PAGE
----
Mass as a two-dimensional oscillation (2)

This post basically further develops my speculative thoughts about the real meaning of the E = m·c2 formula. However, I’ll use the relativistically correct formulas for the calculations this time, so it may look somewhat more complicated. However, I think you should be able to digest it relatively easily, as none of the math is exceedingly difficult.

My previous post explored the similarity between the formula for the energy of a harmonic oscillator and the E = m·c2 formula. Now, there is another formula that sort of resembles it: the E = m·v2/2 formula for the kinetic energy. Could we relate them somehow and – in the process – gain a better understanding of Einstein’s famous formula? I think we can, and I want to show you how. In fact, in this post, I will try to relate all three.

We should first note that the E = m·v2/2 is a non-relativistic formula. It is only correct if we assume the mass – defined as a measure of inertia, remember? – to be constant, which we know isn’t true. As an object accelerates and gains kinetic energy, its effective mass will increase. In fact, the relativistically correct formula for the kinetic energy just calculates it as the difference between (1) the total energy (which is given by the E = m·c2 formula, always) and (2) its rest energy, so we write:

K.E. = E − E0 = mv·c2 − m0·c2 = m0·γ·c2 − m0·c2 = m0·c2·(γ − 1)

The γ in this formula is, of course, the ubiquitous Lorentz factor. Hence, the correct formula for the kinetic energy is m0·c2·(γ − 1). We shouldn’t use that m·v2/2 formula. Still, the two formulas are remarkably similar: there is a squared velocity (v2 and c2) and some factor (1/2 versus γ − 1). Why the squared velocity? That’s child play, right? Yep, I effectively wrote a post on that for my kids. We have a force that acts on some object over some time and over some distance, and so that force is going to do some work. While it’s child play, we’re calculating a path or line integral here:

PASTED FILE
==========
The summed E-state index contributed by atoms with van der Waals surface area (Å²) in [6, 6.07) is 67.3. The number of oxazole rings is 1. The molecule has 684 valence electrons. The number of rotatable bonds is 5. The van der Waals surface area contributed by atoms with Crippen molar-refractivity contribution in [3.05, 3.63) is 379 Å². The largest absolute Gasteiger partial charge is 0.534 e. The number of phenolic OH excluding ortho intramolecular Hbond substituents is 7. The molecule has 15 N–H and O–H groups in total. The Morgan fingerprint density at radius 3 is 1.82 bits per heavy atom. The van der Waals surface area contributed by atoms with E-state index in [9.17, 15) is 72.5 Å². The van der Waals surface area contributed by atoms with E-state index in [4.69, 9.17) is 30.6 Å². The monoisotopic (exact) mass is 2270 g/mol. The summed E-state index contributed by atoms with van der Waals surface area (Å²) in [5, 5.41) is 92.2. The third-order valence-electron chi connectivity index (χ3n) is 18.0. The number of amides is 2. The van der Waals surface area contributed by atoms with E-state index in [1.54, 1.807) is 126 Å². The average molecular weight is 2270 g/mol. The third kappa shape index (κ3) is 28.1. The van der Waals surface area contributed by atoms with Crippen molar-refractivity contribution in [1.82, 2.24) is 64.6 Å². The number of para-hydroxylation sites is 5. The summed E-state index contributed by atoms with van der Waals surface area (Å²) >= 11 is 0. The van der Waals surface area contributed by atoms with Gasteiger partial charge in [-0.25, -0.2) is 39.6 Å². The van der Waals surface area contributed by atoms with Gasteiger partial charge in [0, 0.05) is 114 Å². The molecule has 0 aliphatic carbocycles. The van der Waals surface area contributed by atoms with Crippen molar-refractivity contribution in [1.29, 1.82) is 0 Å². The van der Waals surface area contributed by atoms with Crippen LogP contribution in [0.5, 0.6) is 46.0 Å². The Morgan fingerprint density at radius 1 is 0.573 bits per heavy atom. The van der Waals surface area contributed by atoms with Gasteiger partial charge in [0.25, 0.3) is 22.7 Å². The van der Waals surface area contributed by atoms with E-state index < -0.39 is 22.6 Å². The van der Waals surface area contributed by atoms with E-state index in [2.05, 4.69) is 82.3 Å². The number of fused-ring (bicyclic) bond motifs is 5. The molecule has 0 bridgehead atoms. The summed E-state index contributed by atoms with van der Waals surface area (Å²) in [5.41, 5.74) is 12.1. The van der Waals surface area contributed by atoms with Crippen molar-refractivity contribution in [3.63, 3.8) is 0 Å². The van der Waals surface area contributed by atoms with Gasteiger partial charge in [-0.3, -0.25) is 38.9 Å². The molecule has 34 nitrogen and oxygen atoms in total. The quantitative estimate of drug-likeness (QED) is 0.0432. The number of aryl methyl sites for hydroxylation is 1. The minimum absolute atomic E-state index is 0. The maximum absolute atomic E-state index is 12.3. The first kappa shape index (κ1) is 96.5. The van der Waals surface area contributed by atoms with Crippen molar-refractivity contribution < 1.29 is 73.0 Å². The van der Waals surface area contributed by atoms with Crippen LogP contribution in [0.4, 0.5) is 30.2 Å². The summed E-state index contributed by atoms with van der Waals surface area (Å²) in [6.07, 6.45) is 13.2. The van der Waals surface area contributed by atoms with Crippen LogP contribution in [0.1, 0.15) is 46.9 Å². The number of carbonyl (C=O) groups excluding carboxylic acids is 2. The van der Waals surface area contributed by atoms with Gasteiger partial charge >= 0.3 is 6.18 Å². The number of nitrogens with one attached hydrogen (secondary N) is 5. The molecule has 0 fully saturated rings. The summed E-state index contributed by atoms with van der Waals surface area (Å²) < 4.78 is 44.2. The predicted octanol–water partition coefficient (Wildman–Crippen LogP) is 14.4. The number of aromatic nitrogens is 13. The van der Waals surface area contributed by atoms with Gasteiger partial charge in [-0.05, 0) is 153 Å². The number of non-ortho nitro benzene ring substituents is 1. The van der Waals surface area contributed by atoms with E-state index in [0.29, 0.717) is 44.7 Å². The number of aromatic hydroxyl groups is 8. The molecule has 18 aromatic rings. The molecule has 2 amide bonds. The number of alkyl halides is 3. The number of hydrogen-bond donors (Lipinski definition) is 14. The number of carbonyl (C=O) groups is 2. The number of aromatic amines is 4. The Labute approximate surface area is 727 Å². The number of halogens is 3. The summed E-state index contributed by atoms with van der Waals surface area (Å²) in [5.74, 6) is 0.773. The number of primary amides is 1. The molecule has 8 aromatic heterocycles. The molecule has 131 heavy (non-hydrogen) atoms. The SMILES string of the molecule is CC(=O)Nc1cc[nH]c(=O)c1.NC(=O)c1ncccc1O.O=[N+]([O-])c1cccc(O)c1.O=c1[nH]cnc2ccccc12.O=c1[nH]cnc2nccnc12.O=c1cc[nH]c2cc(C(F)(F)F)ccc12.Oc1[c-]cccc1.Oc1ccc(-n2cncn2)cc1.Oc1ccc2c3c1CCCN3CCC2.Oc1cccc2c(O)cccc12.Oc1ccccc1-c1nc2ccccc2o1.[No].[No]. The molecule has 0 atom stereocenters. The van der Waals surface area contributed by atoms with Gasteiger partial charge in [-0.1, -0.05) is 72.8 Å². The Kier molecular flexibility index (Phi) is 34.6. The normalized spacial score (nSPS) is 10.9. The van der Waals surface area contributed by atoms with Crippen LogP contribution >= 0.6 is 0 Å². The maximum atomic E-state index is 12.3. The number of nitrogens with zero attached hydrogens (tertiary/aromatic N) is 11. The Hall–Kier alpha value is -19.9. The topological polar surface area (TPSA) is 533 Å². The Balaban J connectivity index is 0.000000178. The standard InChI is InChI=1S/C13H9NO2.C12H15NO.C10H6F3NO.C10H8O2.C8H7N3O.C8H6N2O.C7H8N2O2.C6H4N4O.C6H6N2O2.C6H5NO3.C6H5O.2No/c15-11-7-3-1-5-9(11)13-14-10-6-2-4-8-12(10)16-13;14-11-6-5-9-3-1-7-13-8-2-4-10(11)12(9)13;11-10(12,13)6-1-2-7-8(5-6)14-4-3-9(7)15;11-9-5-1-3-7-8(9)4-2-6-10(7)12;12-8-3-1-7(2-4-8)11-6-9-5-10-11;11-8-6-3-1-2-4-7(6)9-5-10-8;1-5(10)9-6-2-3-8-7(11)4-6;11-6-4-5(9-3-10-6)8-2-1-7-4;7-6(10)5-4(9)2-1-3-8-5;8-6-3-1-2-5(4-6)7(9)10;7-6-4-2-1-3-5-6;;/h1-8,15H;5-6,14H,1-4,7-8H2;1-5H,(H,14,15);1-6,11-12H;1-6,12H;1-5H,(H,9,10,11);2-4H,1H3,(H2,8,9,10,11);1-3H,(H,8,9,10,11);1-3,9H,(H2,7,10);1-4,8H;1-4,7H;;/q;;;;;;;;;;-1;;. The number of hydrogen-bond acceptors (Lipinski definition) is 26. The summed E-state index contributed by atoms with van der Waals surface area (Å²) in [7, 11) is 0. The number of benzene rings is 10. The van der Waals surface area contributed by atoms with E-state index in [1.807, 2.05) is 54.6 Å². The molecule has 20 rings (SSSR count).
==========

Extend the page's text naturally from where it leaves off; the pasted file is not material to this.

KEChild play? Perhaps, but many kids don’t know what a vector dot product is (the F·dx), and they also don’t realize we can only solve this because we assume the mass m to be constant (i.e. not a function of the velocity v). So… Well… In our flywheel model of an electron, we’ve been using a non-relativistic formula, but we’ve calculated the tangential speed as being equal to c. A recipe for disaster, right? 🙂 Can we re-do the calculations? We can. You can google a zillion publications on relativistic harmonic oscillators but I took the derivation below from a fairly simple one I’d recommend. The only correction we’ll do here is to use the relativistically correct expression of Newton’s force law: the force equals the time rate of change of the (relativistic) momentum p = mvv = γm0v. So we write:

F = dp/dt = F = –kx with p = mvv = γm0v

Multiplying both sides with = dx/dt yields the following expression: relativistic spring energyNow, when we combine two oscillators – think of the metaphor of a frictionless V-twin engine, as illustrated below 🙂 – then we know that – because of the 90° angle between the two cylinders, the motion of one piston will be equal to x = a∙cos(ω∙t), while the